The Michigan Department of Agriculture and Rural Development (MDARD) is reporting Michigan s first cases of Eastern equine encephalitis (EEE) and West Nile virus (WNV) in domestic animals. EEE was detected in a seven-year-old Standardbred gelding from Mecosta County, and the WNV case occurred in a four-month-old Belgian colt from Calhoun County. Both horses were unvaccinated against their respective diseases. These detections highlight the importance for Michiganders to continue taking precautions to protect their animals and themselves from mosquito bites.
“While these are the first confirmed cases of EEE and WNV in domestic animals for 2023, these viruses were already found in mosquito pools and wild birds throughout 14 Michigan counties this season,” said State Veterinarian Dr. Nora Wineland. “These detections indicate these diseases are present and circulating within the state’s mosquito population, so protecting animals from being exposed to these insects is crucial. Preventing mosquito bites will prevent mosquito-borne diseases.”
EEE and WNV are both viral diseases transmitted through the bites of mosquitoes to both animals and people; they are typically seen in late summer to early fall each year in Michigan. These diseases are not spread by horse-to-horse or horse-to-human contact.
“These discoveries are a reminder that the EEE virus is here in Michigan and provides warning that people can also become infected by a mosquito,” said Dr. Natasha Bagdasarian, MDHHS chief medical executive. “Michigan residents are urged to take precautions and protect themselves from mosquito bites as EEE is one of the most dangerous mosquito-borne diseases in the U.S., with a 33 percent fatality rate among people who become ill.”
So far this year, EEE was detected in four mosquito pools from Bay, Barry, and Saginaw counties, and WNV was detected in 98 mosquito pools from Bay, Genesee, Iosco, Kalamazoo, Kent, Oakland, Saginaw, Tuscola, Washtenaw, and Wayne counties. There have also been four human cases of WNV and four cases of WNV in wild birds. Fortunately, there are no additional detections of EEE in humans or animals.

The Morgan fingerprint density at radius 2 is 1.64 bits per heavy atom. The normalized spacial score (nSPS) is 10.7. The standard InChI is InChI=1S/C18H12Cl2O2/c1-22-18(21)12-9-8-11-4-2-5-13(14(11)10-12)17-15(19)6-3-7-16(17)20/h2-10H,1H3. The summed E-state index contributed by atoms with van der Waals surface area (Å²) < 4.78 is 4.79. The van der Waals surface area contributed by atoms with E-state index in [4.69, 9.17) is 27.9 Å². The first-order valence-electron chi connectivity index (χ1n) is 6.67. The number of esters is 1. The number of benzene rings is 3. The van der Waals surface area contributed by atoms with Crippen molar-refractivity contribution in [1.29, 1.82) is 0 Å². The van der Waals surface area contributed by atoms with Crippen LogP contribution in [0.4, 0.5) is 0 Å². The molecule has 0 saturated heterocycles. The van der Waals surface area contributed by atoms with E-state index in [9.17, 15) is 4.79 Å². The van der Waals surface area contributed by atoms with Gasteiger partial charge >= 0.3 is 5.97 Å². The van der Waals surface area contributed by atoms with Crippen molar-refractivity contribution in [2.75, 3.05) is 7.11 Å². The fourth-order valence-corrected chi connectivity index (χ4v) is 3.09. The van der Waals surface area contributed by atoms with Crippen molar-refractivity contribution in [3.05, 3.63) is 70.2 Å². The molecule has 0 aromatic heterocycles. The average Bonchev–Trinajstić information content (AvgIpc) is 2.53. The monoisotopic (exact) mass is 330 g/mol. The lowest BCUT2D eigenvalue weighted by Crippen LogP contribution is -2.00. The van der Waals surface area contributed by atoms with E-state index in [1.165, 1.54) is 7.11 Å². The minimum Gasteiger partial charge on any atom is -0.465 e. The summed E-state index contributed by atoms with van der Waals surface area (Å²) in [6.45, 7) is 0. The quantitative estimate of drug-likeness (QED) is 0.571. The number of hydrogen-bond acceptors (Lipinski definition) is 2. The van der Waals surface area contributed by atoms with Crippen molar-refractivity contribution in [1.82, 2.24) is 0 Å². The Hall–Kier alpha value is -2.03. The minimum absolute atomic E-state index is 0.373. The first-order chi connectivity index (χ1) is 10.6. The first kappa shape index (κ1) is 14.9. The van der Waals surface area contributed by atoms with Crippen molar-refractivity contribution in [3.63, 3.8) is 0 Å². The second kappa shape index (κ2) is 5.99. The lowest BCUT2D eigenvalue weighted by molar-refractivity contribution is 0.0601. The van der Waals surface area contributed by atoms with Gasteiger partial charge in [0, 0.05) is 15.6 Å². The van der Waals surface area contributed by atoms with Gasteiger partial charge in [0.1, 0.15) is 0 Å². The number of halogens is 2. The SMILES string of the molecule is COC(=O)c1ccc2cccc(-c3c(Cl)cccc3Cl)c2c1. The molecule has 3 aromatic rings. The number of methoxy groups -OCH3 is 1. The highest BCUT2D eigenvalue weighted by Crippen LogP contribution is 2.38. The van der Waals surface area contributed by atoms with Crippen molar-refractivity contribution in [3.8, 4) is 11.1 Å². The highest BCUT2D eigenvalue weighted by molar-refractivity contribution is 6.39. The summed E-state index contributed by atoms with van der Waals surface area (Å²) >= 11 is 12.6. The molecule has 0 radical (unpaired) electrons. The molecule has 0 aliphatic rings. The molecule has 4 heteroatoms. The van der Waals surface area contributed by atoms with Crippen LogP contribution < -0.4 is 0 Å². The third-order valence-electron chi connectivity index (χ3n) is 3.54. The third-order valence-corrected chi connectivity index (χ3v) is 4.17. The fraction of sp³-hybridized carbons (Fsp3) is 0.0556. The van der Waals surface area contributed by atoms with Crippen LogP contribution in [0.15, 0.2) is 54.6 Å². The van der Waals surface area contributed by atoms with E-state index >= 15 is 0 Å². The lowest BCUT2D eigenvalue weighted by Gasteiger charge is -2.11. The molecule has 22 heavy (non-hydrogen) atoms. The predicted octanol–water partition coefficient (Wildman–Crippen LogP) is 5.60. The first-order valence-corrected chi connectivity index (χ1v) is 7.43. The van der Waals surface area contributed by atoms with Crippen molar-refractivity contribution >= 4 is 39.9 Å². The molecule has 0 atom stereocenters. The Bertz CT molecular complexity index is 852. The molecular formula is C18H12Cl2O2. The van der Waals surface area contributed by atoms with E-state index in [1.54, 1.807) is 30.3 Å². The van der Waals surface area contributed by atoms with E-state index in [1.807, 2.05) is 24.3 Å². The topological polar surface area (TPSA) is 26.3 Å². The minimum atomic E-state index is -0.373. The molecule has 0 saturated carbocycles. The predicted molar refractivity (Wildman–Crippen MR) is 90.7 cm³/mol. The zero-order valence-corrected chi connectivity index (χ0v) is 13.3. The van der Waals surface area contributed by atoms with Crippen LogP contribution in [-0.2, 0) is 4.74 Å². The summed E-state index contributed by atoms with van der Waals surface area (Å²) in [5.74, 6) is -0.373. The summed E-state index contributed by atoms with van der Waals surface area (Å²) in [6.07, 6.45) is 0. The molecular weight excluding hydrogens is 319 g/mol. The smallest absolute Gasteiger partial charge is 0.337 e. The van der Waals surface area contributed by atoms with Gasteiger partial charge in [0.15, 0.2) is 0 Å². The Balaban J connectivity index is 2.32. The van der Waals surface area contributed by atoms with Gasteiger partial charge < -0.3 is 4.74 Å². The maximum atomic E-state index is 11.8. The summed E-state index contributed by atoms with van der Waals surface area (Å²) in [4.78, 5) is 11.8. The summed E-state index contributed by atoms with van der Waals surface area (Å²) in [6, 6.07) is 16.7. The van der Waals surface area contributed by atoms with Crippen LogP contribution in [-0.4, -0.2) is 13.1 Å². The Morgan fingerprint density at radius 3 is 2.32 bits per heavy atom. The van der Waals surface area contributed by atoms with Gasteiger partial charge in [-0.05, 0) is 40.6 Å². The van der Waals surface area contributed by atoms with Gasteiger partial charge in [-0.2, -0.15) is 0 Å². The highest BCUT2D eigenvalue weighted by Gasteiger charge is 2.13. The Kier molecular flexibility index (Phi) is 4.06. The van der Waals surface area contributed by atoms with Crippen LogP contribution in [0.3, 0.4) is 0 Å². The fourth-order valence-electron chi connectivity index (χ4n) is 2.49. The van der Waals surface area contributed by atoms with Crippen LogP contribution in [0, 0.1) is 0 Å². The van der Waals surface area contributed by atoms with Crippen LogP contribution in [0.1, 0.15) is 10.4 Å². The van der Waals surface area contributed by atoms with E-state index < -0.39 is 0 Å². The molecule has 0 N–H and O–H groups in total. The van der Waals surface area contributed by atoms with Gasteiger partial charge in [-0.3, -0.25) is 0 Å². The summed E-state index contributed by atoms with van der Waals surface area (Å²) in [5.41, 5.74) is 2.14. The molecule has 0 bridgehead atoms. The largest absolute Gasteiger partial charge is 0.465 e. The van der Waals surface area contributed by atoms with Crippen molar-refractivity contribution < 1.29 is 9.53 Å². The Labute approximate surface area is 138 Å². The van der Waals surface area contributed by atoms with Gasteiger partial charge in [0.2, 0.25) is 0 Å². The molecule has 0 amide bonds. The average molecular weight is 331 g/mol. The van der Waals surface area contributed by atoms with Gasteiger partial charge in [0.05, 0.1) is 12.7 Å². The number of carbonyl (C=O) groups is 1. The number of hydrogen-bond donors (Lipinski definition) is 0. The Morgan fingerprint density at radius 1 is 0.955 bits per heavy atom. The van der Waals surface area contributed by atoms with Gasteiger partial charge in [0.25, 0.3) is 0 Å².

Despite the cooler temperatures being experienced around the state, the mosquitoes that carry EEE and WNV will remain alive and active until there has been at least one hard freeze where the temperatures fall below 28 degrees Fahrenheit.
To prevent the occurrence of these viruses in horses and other animals, owners can:
- Talk to a veterinarian about vaccinating horses against EEE, WNV, and other mosquito-borne diseases.
- Eliminate standing water i.e., fill in puddles, repair eaves, and change the water in buckets and bowls at least once a day.
- Place livestock in a barn under fans (as mosquitoes are not strong flyers) and pets inside the home during peak mosquito activity from dusk to dawn.
- Use an insect repellant on animals that is approved for the species.
- Contact a veterinarian if an animal shows signs of illness.
Residents can stay healthy by using simple, effective strategies to protect themselves and their families. The following steps are recommended to avoid mosquito-borne diseases:
- Apply insect repellents that contain the active ingredient DEET or other EPA-approved products to exposed skin or clothing. Always follow the manufacturer s directions for use.
- Wear long-sleeved shirts and long pants when outdoors. Apply insect repellent to clothing to help prevent bites.
- Maintain window and door screening to help keep mosquitos outside.
- Empty water from mosquito breeding sites around the home, such as buckets, unused kiddie pools, old tires and other water-holding containers where mosquitos can lay eggs.
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